• The combat medic handbook used by Afghan National Policemen in the Combat Medic Course April 23 at the Joint Regional Afghan National Police Center, Kandahar province, Afghanistan.

    Afghan National Police learn medic skills

    The combat medic handbook used by Afghan National Policemen in the Combat Medic Course April 23 at the Joint Regional Afghan National Police Center, Kandahar province, Afghanistan.

  • An Afghan National Civil Order Police instructor discusses techniques during the Afghan National Police-led Combat Medic Course April 23 at the Joint Regional Afghan National Police Center, Kandahar province, Afghanistan. Course instructors are graduates of the Afghan National Army-led combat medic course at the Regional Military Training Center nearby. This class also includes linguists (in civilian clothes).

    Afghan National Police learn medic skills

    An Afghan National Civil Order Police instructor discusses techniques during the Afghan National Police-led Combat Medic Course April 23 at the Joint Regional Afghan National Police Center, Kandahar province, Afghanistan. Course instructors are...

KANDAHAR, Afghanistan - Police graduates of the Regional Military Training Center's Combat Medic Course here are teaching their fellow Afghan National Police at the Joint Regional Afghan National Security Force Center how to save lives.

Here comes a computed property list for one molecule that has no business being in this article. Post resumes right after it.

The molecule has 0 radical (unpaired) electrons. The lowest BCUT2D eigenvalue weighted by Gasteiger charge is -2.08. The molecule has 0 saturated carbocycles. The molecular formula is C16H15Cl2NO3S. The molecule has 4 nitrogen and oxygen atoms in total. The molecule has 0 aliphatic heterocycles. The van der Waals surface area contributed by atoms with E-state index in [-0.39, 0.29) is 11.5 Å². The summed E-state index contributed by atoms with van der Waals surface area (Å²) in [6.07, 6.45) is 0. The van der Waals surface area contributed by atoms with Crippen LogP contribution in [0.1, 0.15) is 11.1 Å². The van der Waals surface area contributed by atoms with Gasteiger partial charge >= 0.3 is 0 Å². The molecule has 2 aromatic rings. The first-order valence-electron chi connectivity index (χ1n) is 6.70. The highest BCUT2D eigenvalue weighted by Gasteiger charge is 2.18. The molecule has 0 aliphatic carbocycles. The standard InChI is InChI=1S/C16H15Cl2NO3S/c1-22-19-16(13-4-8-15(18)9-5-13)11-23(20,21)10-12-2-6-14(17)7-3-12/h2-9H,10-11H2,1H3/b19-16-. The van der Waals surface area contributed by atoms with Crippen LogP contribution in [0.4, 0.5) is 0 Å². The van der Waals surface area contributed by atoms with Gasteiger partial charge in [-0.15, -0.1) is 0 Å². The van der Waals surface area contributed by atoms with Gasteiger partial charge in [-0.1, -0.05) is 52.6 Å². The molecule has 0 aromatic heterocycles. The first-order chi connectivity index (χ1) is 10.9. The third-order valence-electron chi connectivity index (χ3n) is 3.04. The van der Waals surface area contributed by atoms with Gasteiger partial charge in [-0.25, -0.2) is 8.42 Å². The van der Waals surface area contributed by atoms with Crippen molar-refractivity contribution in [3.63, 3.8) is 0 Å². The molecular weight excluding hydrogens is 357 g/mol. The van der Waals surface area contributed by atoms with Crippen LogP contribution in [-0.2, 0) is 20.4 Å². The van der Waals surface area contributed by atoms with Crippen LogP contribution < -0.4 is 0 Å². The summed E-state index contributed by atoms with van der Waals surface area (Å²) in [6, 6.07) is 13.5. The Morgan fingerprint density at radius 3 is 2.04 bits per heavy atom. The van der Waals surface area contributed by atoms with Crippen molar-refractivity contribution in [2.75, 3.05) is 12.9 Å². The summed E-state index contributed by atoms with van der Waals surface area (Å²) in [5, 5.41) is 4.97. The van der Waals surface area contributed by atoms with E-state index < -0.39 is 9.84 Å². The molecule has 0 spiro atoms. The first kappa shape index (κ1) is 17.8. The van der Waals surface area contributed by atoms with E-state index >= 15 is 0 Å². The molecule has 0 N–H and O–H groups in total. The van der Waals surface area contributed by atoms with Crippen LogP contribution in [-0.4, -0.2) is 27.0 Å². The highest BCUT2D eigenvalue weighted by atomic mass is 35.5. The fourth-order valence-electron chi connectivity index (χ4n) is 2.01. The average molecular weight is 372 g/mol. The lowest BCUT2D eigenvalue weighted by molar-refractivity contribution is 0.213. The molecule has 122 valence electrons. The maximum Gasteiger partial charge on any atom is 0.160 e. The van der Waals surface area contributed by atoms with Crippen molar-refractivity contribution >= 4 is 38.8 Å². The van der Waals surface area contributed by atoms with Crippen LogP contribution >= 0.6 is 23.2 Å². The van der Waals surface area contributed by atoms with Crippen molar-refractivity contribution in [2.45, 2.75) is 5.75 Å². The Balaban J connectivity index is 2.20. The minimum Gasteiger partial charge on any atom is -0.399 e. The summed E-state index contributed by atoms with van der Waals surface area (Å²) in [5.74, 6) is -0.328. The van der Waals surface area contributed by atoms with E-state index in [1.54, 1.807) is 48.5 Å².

The training is taught within the Regional Support Command-South's area of responsibility.
"It's a Ministry of Interior program designed to enhance the capabilities of ANP without continually depending on Afghan National Army and Ministry of Defense," said Sgt. Maj. Norman McAfee, Regional Command (South), a course adviser.

Previously, the only course available to any Afghan police or army was the Combat Medic Course at the MoD Regional Military Training Center.

The course has the capacity for 50 students, to include Afghan National Civil Order Police, Afghan Border Police, and Afghan Uniformed Police. Currently there are 16 students and several linguists in the eight-week course at the JRAC.

Common tasks in the class include treating shock and massive bleeding, airway management, and personal hygiene.

By the end of the course, medics will be able to treat a variety of injuries, said adviser Capt. Eric Doggett.

"More than a Combat Life Saver but not as much as an International Security Assistance Force (ISAF) Medic," Doggett said. "The course is designed to educate the ANP medical personnel in the immediate care that can save a casualty's life, such as stopping severe bleeding, administering intravenous fluids to control shock and performing needle chest decompression for a casualty with tension pneumothorax."

The course materials are taken from the RMTC's course, but ANP-specific manuals are due to arrive in a few weeks. The advisers of the Medical Training and Advisory Group-Police (MTAG-P), Regional Support Command (South), hope to transition the next class to fully ANP-run and supported.

Advisers Sgt. Maj. McAfee, Capt. Doggett, and Lt. Col. Mark Duffy currently facilitate the course.

Page last updated Mon April 25th, 2011 at 12:01